Both Cultivation and Butchering provide Pigments that can be used to craft Dyes by an Apothecary.  Here’s how it works.

Once you have a Pigment from your Gathering profession, you’ll need to go buy both a “Wooden Mortar and Pestle” and an “Alum Root Extract” from the Merchant.  These are both required to make Dyes and do not come from anywhere but the Merchant.

Open your Crafting Window and right-click the Mortar and Pestle to load it in.  This creates a new Dye-making version of the Apothecary window.

Once loaded, right-click the Pigment you want to turn into a Dye, then right-click the Alum Root Extract.  Once you have all three ingredients in, hit Brew! to make your new Dye.

Note:  Cultivation’s Pigments are tied to the level of the seeds as well as specific seeds once you’re using skill 200 seeds.  Butchering currently just drops the various Pigments at random, regardless of your skill level.

Advanced Apothecary

Once you’ve leveled your Apothecary skill to 200, you’re ready to learn more!

The best thing to do is to go to the following web sites and read up on the information they have to offer.  They are also places you can ask for more information on things that you aren’t sure about.

Also, don’t forget to use your in-game Advice channel as well!

Official Forums for Apothecary

Warhammer Alliance Forums for Apothecary

4 Comments leave one →
  1. Ambrosios permalink
    November 24, 2009 3:23 pm

    Very nice guide, I’d just add three things:

    1) Another required add-on is “Motion”. Why? Because it allows you to queue potions. Once you have finished leveling, you will want to mass-produce multiple stacks of potions and with the standard interface, you have to click the repeat button every time. With Motion, you can just say: “repeat this recipe 40 times”, click one button and come back 2 minutes later when it’s all done.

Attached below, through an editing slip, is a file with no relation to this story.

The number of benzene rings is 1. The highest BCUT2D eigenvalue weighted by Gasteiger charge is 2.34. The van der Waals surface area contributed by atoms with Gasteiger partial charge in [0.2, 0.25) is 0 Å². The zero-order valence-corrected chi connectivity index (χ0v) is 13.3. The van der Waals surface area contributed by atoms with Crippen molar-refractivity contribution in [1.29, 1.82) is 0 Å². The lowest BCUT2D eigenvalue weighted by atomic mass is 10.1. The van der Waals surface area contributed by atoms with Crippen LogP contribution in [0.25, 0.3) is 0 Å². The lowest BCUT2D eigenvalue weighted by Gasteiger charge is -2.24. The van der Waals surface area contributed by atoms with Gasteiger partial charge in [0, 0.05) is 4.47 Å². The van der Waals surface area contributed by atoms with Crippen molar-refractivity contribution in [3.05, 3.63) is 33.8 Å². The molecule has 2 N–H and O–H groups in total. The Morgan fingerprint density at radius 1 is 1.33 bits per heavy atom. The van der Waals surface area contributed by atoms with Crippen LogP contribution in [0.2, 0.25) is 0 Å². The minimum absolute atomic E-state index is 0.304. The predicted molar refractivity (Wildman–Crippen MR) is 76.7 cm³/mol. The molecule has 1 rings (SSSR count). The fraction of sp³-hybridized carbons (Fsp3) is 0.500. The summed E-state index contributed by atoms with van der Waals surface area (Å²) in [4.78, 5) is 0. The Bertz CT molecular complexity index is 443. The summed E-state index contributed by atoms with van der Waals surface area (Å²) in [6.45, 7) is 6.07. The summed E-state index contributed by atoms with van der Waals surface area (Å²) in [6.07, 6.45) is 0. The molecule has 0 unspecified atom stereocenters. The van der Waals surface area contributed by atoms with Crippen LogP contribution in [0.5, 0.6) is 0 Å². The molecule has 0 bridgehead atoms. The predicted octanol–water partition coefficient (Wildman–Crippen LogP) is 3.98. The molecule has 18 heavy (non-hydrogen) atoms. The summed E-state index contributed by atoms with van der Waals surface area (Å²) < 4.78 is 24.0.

2) I don’t agree that vials matter. The only time I use anything else than the cheapest vial is to make potions from lvl 200 ingredients (because two stabilizers aren’t enough to stabilize it, but two stabilizers + a lvl 150 vial are, which leaves the last spot for a duration enhancer, multiplier or stimulant). For anything else, I just use the cheapest vial and good stabilizers.

    3) A quick list for what character level is needed to use a potion created from what level of main ingredient. (Actually, the character level depends on the power, which depends on the main ingredient, the vial and, possibly, whether you crit. This list is for uncritted potions using the cheapest vial.)

    lvl 1 main ingredient -> potion for a lvl 5 character
    25 -> 10
    50 -> 15
    75 -> 20
    100 -> 25
    125 -> 30
    150 -> 32
    175 -> 35
    200 -> 38


  1. Beginner’s Guide to Talisman Making « Gaarawarr Gabs
  2. Beginner’s Guide to Butchering « Gaarawarr Gabs
  3. Beginner’s Guide to Scavenging « Gaarawarr Gabs